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Mass General surgeons perform first pig-to-human kidney transplant in living patient

by John R. Fischer, Senior Reporter | March 26, 2024
Operating Room
Surgeons at Massachusetts General Hospital have performed the institute's first pig-to-human kidney transplant.
Surgeons in Massachusetts have, for the first time, transplanted a genetically modified pig kidney into a live human being.

The four-hour surgery took place on March 16 at Massachusetts General Hospital in Boston and was performed on 62-year-old Richard Slayman, who has end-stage kidney disease. The kidney was provided by organ transplant supplier eGenesis.

“At MGH alone, there are over 1,400 patients on the waiting list for a kidney transplant. Some of these patients will unfortunately die or get too sick to be transplanted due to the long waiting time on dialysis. I am firmly convinced that xenotransplantation represents a promising solution to the organ shortage crisis,” said Dr. Leonardo Riella, medical director for kidney transplantation, in a statement.

Slayman previously underwent a transplant in 2018 where he received a human kidney, after being on dialysis for seven years for type 2 diabetes and hypertension. The organ functioned properly for five years before failing, forcing him to go back on dialysis, which led to vascular access complications that required frequent hospital visits and surgical revisions that impacted his quality of life.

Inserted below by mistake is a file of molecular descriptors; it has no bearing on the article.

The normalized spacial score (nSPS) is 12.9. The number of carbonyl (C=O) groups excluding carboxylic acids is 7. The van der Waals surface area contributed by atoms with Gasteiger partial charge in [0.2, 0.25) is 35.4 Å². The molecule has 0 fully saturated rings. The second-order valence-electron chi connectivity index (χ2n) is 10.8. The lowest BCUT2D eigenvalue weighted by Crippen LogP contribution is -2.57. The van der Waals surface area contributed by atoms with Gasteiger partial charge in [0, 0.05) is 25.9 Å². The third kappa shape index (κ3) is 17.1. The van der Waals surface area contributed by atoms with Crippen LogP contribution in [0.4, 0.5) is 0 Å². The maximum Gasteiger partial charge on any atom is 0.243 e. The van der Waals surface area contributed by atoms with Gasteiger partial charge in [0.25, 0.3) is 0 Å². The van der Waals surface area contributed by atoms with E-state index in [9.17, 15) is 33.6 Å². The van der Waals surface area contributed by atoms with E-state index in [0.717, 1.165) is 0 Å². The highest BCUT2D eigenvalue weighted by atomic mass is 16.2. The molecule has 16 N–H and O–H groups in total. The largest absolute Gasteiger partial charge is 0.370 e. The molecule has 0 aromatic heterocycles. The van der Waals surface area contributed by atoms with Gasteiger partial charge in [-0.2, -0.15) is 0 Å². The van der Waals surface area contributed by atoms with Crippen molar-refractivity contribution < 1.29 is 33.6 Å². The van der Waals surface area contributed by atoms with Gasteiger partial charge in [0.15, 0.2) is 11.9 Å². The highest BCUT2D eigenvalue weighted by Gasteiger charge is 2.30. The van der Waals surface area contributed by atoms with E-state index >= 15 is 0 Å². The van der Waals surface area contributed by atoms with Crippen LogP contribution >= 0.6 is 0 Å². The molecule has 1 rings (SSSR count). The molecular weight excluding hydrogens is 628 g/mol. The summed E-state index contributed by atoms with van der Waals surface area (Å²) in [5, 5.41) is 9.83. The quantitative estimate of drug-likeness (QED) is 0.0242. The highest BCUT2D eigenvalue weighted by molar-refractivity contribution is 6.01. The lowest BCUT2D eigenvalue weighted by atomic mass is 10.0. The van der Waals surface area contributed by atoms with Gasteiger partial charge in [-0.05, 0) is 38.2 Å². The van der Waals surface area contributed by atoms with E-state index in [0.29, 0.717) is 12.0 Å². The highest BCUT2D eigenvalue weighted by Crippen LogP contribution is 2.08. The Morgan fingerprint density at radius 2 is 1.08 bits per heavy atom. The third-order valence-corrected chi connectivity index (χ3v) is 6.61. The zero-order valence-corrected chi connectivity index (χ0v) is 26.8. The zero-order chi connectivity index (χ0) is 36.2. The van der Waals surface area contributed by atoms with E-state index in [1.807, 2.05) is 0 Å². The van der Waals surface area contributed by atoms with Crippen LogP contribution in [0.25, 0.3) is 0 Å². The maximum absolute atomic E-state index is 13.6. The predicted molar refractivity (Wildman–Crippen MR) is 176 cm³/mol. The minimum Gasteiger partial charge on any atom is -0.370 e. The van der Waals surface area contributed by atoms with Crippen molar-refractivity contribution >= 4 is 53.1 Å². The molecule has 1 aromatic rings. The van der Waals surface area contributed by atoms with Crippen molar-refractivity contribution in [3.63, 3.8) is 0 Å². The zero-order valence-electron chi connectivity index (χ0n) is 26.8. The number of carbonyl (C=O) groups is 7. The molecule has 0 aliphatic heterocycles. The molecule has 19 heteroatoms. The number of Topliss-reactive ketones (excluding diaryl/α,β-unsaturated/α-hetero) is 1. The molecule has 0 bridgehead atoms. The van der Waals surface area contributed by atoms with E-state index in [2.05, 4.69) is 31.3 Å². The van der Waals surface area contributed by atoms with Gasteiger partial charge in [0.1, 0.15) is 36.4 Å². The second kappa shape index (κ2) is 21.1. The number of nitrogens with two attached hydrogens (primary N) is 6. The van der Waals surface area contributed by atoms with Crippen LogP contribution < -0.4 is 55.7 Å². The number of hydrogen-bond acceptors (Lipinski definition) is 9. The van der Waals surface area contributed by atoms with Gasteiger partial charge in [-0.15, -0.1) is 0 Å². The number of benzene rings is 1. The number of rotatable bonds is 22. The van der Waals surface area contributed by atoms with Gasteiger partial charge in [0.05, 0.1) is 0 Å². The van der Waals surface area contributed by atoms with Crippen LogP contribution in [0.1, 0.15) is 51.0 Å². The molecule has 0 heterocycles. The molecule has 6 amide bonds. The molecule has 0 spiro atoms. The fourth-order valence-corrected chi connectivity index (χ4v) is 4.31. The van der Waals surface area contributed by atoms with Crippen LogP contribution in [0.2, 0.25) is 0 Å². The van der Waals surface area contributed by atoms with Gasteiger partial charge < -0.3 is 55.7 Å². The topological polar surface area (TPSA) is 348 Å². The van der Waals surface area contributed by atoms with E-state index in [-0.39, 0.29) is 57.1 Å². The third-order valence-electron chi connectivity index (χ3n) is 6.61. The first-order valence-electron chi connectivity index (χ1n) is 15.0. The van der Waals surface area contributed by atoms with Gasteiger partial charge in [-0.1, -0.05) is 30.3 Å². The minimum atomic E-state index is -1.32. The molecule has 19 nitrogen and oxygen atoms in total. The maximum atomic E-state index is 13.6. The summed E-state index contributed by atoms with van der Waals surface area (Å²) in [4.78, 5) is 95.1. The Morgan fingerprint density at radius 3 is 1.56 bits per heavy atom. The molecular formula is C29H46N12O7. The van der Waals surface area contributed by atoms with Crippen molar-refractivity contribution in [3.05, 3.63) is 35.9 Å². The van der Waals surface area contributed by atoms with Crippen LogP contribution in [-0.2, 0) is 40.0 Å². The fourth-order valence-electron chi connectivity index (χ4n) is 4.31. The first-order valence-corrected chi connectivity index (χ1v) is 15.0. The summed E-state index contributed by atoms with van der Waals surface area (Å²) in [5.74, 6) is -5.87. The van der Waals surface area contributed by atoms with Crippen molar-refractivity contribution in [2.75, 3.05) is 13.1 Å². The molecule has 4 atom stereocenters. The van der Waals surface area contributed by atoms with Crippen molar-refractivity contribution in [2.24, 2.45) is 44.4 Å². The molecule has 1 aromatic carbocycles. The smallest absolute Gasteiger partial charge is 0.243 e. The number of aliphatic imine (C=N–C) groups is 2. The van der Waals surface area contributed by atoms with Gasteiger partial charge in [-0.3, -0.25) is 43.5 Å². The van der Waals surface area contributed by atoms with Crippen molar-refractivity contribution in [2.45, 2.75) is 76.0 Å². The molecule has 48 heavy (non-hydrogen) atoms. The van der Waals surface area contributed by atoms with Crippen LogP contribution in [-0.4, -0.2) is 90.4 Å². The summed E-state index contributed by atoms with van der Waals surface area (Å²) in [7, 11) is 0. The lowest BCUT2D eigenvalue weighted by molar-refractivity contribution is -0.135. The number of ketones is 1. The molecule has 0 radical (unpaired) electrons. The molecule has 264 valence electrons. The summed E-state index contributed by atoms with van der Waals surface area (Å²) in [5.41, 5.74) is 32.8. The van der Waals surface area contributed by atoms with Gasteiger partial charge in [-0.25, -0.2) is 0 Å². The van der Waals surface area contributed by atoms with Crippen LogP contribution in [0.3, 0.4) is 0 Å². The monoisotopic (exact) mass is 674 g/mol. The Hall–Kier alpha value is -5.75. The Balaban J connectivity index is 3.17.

eGenesis previously provided similar pig kidney transplants for monkeys that lived for 176 days and in one case, more than two years, according to Reuters. For Slayman’s, the company genetically edited the kidney to remove any genes that would be harmful to a human and inactivated viruses inherent to pigs that may infect humans.

The procedure was performed under a single FDA Expanded Access Protocol (EAP), also known as compassionate use, where a single patient or group of patients with serious, life-threatening illnesses or conditions are allowed to undergo experimental treatments or trials due to there being no comparable treatment options or therapies. The FDA approved the EAP operation in February.

In addition to the transplant, Slayman also received an infusion of novel immunosuppressant drugs tegoprubart, provided by Eledon Pharmaceuticals, and ravulizumab, provided by Alexion Pharmaceuticals.

Previous pig kidney and other xenotransplants have been attempted, though none have been performed before in a living, breathing human being. Last July, surgeons at NYU Langone transplanted a genetically modified pig kidney into a brain-dead, 57-year-old man whose family donated his body to science. The kidney functioned for over one month, setting a new record.

In 2022, surgeons at the University of Maryland Medical Center performed the first-ever pig heart transplant in a human, who lived for two months with the organ.

Slayman is reported to be recovering well and is expected to be released soon.

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